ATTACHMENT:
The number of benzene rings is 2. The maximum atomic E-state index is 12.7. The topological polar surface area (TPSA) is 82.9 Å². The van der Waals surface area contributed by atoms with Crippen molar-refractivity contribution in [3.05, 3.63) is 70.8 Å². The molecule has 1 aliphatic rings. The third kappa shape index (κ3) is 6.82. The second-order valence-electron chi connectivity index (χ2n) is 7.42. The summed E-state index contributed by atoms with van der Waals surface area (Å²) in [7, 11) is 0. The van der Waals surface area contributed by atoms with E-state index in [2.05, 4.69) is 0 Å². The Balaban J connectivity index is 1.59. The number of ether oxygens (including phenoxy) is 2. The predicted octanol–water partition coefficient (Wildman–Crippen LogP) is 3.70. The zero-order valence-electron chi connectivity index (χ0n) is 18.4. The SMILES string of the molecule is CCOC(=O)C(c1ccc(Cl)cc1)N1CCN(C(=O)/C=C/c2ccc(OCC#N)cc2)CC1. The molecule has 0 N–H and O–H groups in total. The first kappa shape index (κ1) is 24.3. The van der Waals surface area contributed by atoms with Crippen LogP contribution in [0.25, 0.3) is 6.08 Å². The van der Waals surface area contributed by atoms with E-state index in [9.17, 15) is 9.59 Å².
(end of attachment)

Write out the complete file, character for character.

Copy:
The number of benzene rings is 2. The maximum atomic E-state index is 12.7. The topological polar surface area (TPSA) is 82.9 Å². The van der Waals surface area contributed by atoms with Crippen molar-refractivity contribution in [3.05, 3.63) is 70.8 Å². The molecule has 1 aliphatic rings. The third kappa shape index (κ3) is 6.82. The second-order valence-electron chi connectivity index (χ2n) is 7.42. The summed E-state index contributed by atoms with van der Waals surface area (Å²) in [7, 11) is 0. The van der Waals surface area contributed by atoms with E-state index in [2.05, 4.69) is 0 Å². The Balaban J connectivity index is 1.59. The number of ether oxygens (including phenoxy) is 2. The predicted octanol–water partition coefficient (Wildman–Crippen LogP) is 3.70. The zero-order valence-electron chi connectivity index (χ0n) is 18.4. The SMILES string of the molecule is CCOC(=O)C(c1ccc(Cl)cc1)N1CCN(C(=O)/C=C/c2ccc(OCC#N)cc2)CC1. The molecule has 0 N–H and O–H groups in total. The first kappa shape index (κ1) is 24.3. The van der Waals surface area contributed by atoms with Crippen LogP contribution in [0.25, 0.3) is 6.08 Å². The van der Waals surface area contributed by atoms with E-state index in [9.17, 15) is 9.59 Å².